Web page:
The Facebook crash: Is social media going the way of blogging? (Remember blogging?)

·National Correspondent

It’s an uncanny bummer to see that Facebook “f” perched hopefully atop an article called “Facebook's stock continues decline after rocky IPO.”

But there it is.

You can read all about the demise of Facebook—and then share that bleak news with your friends ... on Facebook!

Facebook is dead; long live Facebook.

Really, Facebook will survive. It’s dug in. Yes, maybe it’ll shift shapes, metamorphose into something less romantic than a social network. Without explanation, we’ll see it become a roving, hydra-like ad exchange or a mere backend to apps like Spotify and Instagram. But Facebook is a sturdy set of protocols that enjoys, with good reason, a privileged place on the Internet that it won’t soon yield.

At the same time, online media in the aggregate are having a turbulent hour. As the Facebook stock has turned leaden, so has the atmosphere around all social media. It’s an election year, just when the Web should be crackling with news and rumor and “fact-based” analysis, as the acid-toned forensics on political blogs used to be called.  The Internet has grown metastatically since 2008. And yet where, this time around, are the viral macaca videos? Where are the “Yes We Can” recuts? Where are the Wonkettes and FiveThirtyEights and Googling monkeys of The Note?

In fact, if you even know what Googling monkeys are, you maybe have been following digital elections for too long. No blogger in 2012 has anywhere near the authority or following of Paul Krugman or David Brooks of The New York Times. The original gangster political bloggers—Mickey Kaus, Glenn Reynolds, Andrew Sullivan, Josh Marshall—seem like old bluesmen now, playing before small audiences for love if not “hits.” As “love” used to be called.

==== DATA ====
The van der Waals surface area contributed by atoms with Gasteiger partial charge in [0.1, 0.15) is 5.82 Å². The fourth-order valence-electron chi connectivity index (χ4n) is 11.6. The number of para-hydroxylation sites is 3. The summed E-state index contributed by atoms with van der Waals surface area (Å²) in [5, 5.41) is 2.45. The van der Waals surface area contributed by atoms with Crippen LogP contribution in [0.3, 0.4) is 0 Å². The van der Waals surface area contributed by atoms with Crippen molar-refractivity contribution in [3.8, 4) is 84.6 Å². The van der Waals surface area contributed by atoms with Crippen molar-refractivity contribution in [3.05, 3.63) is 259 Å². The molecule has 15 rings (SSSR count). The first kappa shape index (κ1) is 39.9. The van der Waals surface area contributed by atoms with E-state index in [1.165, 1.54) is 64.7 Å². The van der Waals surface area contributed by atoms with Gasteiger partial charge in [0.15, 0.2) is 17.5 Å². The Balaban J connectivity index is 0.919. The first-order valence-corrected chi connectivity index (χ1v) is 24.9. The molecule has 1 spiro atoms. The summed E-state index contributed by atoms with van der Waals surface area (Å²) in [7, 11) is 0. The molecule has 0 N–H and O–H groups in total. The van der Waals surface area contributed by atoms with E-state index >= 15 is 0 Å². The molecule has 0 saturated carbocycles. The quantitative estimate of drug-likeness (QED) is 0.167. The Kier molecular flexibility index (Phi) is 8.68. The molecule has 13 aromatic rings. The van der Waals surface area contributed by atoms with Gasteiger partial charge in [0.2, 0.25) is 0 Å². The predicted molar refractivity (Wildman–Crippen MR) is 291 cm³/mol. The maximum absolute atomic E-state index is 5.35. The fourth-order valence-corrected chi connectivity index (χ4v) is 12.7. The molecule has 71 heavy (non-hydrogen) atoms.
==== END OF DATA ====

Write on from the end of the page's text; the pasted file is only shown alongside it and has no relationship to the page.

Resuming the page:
[Related: Should Mark Zuckerberg say something about Facebook's flop?]

The 2009 movie “State of Play” was a buddy movie about a broken-down, ink-stained wretch—Russell Crowe—and a snippy snappy wonkette blogger, Rachel McAdam. Both of them were on the trail of a political scandal (can’t remember details of that at all) but mostly they were repartee’ing along the analog/digital divide, with the Crowe geezer sure that the underreported, girly, voice-heavy blogs were created from the rib of print and he’d do better just to drink at the problem. The McAdam tart made another kind of argument: oh yeah, something about not drinking ...

In any case, it seems absurdly dated now. No one-woman blog can dominate the top Google returns anymore. She’d have to push it through Facebook and Twitter and, by relying on those autocratic templates, she’d inevitable forfeit her “voice.” She just would. No one is more themselves on Twitter. They’re just more Twittery.

And any facts that are ceremoniously uncovered by enterprising reporters on the Web—the blogs used to live to reveal new, highly granular facts that they claimed changed games—are typically crowd-sourced over at Twitter and no one keeps track of authorship. The idea that one reporter (either a lone-wolf old man or a whip-smart lady blogger) is going to bust open a story of malfeasance at high levels: that fantasy is not in play this election season.

What’s been happening, paradoxically, is that Twitter has its catnip and chew toys (Romney’s “Amercia” slip was one of them) that lead to jokes, but no conceptual scoops. Facebook has its odd built-in apoliticality, because all views get the same design and play. Instead, opinion-shaping is done these days in traditional spots like op-ed pages. Or, really, on one op-ed page.

[Related: Facebook to let users vote on privacy changes]

You never know, right? Ever since Russell Hoban’s 1980 novel “Riddley Walker,” in which a return to the Iron Age came 2,000 years after a nuclear winter, it’s been nearly an article of faith that the future might look more like the past than like the Jetsons. Maybe what’s about to happen in news is a return to the Iron Age of Media.

Newspapers proliferated and profited in the 20th century so much that they created an even more prolific kind of news, digital news, which then picked them off, one by one, like a serial killer. (Times-Picayune, R.I.P.) Now what’s left is a single general-interest daily broadsheet with bureaus and national import: The New York Times. That paper prints op-ed columns, and a handful of these cover the election. So that’s what everyone reads. So much for the thousands of voices from all sides that were supposed to, and briefly did, bloom on the Internet.

However, if Google wakes up on a different side of the bed, if Twitter focuses its ideological vision or if Facebook zags instead of zigs in response to the bummer stock-price news, a different set of Web practices and users and voices might be unleashed. It happens all the time. As Mark Zuckerburg should keep in mind as he sees his company’s fortunes wax and wane: If you don’t like the Internet weather, wait a minute.


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